On the other hand, Senku and Tsukasa receive plenty of development and make for good leads. That said, even they could have done with more interaction to explore their ideologies in greater depth (we see plenty of their ideologies in isolation, but not enough in opposition on screen together). The more important support characters are also quite good. Once you hit tier three importance, then we meet the blur.

We see this degradation in character designs as well, where the tier one and tier two (most of them) characters have fantastic unique designs that lean into the hyper energy, while everyone else – particularly the girls – are bland, even off-putting.

My headcanon on the character design meeting:

“Artist, you know that You-Gee-Oh kid? Give me his vegetable cousin. He will make for a mighty protagonist!”

“Oh venerable author, what of the girls?”

“Eh, don’t care. Just make sure their eyes are too far apart half of the time.”

I still enjoy Dr Stone and will be watching the next season, so I do recommend it to just about anyone who doesn’t hate shounen energy. It does help to go in knowing the contents and setting expectations accordingly.

Overall Quality – High

Recommendation: Try it. Dr Stone may be shounen anime to the core, but the focus on science over action has it stand out from peers and deliver something fun.

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Awards: (hover over each award to see descriptions; click award for more recipients)

Positive: None

Negative: None

Mobile Suit Gundam: The 08th MS Team – Anime Review

Japanese Title: Kidou Senshi Gundam: Dai 08 MS Shotai

 

Related: Mobile Suit Gundam 0079 (main series)

Mobile Suit Gundam: War in the Pocket (related story)

Similar: Full Metal Panic: The Second Raid

Code Geass: Akito the Exiled

 

Watched in: Japanese & English

Genre: Action Drama Romance Science Fiction

Length: 12 episodes

 

Positives:

  • Looks excellent
  • A tight, small scale story
  • Presents a different view of war in the Gundam universe
  • As with most Gundam, the acting is strong in either language

Negatives:

  • The romance is too simple

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Mobile Suit Gundam: The 08th MS Team takes the core concepts of Gundam – mecha, war, politics, and romance – and compresses it down into a 12-episode package. It succeeds in delivering quality for all of those elements save one, in part.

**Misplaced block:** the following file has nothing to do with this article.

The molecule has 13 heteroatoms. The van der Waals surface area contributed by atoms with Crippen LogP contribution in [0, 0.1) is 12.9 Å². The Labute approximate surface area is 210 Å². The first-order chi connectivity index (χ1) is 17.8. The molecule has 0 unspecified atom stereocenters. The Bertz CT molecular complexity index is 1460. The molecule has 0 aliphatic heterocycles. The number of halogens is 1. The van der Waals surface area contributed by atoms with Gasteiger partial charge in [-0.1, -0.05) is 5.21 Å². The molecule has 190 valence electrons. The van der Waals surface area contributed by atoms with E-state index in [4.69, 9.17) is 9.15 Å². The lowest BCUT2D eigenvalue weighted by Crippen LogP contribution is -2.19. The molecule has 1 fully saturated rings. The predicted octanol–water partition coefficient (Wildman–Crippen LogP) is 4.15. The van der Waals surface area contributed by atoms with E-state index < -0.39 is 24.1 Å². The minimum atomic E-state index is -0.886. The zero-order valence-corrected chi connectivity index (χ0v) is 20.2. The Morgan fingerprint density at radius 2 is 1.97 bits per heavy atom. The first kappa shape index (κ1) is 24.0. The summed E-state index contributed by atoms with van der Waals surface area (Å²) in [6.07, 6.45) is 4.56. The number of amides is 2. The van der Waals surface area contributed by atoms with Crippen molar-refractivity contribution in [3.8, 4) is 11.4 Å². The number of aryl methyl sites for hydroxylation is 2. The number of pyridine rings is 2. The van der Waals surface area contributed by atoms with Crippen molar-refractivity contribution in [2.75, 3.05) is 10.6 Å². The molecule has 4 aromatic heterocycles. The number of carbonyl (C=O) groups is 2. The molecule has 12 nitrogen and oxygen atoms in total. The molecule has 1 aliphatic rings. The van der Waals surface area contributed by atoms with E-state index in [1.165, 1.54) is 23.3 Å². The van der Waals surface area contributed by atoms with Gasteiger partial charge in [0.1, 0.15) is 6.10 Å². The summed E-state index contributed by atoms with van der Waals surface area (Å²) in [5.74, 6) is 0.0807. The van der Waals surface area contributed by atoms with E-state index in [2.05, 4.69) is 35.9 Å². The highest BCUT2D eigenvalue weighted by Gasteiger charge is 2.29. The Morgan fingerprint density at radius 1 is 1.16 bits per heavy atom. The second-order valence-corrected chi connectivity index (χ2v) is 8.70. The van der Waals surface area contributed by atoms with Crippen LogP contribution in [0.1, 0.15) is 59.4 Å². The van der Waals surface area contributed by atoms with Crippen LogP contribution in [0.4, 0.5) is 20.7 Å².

The 08th MS Team brings war to the jungles of Southeast Asia. Ensign Shiro Amada of the Earth Federation leads a special squadron of guerrilla Gundam, ferretting out the scattered remnants of Zeon presence in the area. The Federation won the last war and mean to press the advantage. Shiro’s resolve wavers and – more importantly – his loyalty comes into question when confronted by Aina Sahalin, Zeon pilot and previous acquaintance, across the trees. She’s also sister to the psychotic enemy commander. The traitor title seems to suit Shiro best these days.

One thing I must say is how good 08th MS Team looks even by today’s standards. Wouldn’t guess it’s a ’90s anime. They put a lot of work in considering this is a series and I want some of these cels for my collection. Seeing this quality from scene one puts me in a good mood.

Such effort brings the guerrilla warfare to life and makes every damaging shot on the mechs have impact. It isn’t a flurry of laser beams flashing across the screen with little weight. The action takes a slower, more tactical pace than the usual Gundam spectacle (nothing against the spectacle, or course). As I said, everything is scaled down and it works. When a franchise has as many series as Gundam does, it’s good to have variety even if not always to my taste (such as Gundam Build Fighters).

The characters are a strong and varied lot. The writers made them relatable with their simple ambitions outside of war. They have grounding. You want them to survive to see better days. Zeon similarly features such human characters. Of course, there are a few crazies on both sides to play villains. Further beyond the major characters, 08th MS Team emphasises the burden of war on innocent locals, a side often forgotten when merely glimpsed on the evening news. Yes, the Federation is eradicating evil (according to them) hiding in this jungle, but this jungle is home to ordinary people as well. Even minor characters don’t feel superfluous.

Then we come to Shiro and Aina as a couple. They’re good as individuals, yet their connection is the core of the personal conflict, which doesn’t hit the target.